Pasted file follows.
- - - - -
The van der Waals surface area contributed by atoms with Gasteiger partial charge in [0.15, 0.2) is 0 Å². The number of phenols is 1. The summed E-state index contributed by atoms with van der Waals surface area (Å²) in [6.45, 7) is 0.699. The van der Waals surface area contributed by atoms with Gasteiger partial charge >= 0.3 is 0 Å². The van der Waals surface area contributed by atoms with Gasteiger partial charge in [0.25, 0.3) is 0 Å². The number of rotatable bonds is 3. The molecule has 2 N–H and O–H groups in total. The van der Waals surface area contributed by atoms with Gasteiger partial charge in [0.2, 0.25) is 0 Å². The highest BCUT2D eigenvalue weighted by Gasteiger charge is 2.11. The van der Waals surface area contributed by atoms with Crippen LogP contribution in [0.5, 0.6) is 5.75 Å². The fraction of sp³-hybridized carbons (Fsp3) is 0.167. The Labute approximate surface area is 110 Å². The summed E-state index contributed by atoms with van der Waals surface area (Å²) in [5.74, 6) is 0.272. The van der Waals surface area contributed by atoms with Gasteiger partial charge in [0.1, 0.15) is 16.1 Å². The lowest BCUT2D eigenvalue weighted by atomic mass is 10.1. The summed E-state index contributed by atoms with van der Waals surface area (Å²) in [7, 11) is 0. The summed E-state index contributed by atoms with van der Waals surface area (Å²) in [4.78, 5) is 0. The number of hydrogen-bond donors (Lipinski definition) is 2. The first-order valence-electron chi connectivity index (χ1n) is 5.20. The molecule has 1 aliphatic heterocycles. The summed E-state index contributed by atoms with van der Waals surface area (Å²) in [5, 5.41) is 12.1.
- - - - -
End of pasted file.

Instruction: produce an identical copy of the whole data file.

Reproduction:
The van der Waals surface area contributed by atoms with Gasteiger partial charge in [0.15, 0.2) is 0 Å². The number of phenols is 1. The summed E-state index contributed by atoms with van der Waals surface area (Å²) in [6.45, 7) is 0.699. The van der Waals surface area contributed by atoms with Gasteiger partial charge >= 0.3 is 0 Å². The van der Waals surface area contributed by atoms with Gasteiger partial charge in [0.25, 0.3) is 0 Å². The number of rotatable bonds is 3. The molecule has 2 N–H and O–H groups in total. The van der Waals surface area contributed by atoms with Gasteiger partial charge in [0.2, 0.25) is 0 Å². The highest BCUT2D eigenvalue weighted by Gasteiger charge is 2.11. The van der Waals surface area contributed by atoms with Crippen LogP contribution in [0.5, 0.6) is 5.75 Å². The fraction of sp³-hybridized carbons (Fsp3) is 0.167. The Labute approximate surface area is 110 Å². The summed E-state index contributed by atoms with van der Waals surface area (Å²) in [5.74, 6) is 0.272. The van der Waals surface area contributed by atoms with Gasteiger partial charge in [0.1, 0.15) is 16.1 Å². The lowest BCUT2D eigenvalue weighted by atomic mass is 10.1. The summed E-state index contributed by atoms with van der Waals surface area (Å²) in [7, 11) is 0. The summed E-state index contributed by atoms with van der Waals surface area (Å²) in [4.78, 5) is 0. The number of hydrogen-bond donors (Lipinski definition) is 2. The first-order valence-electron chi connectivity index (χ1n) is 5.20. The molecule has 1 aliphatic heterocycles. The summed E-state index contributed by atoms with van der Waals surface area (Å²) in [5, 5.41) is 12.1.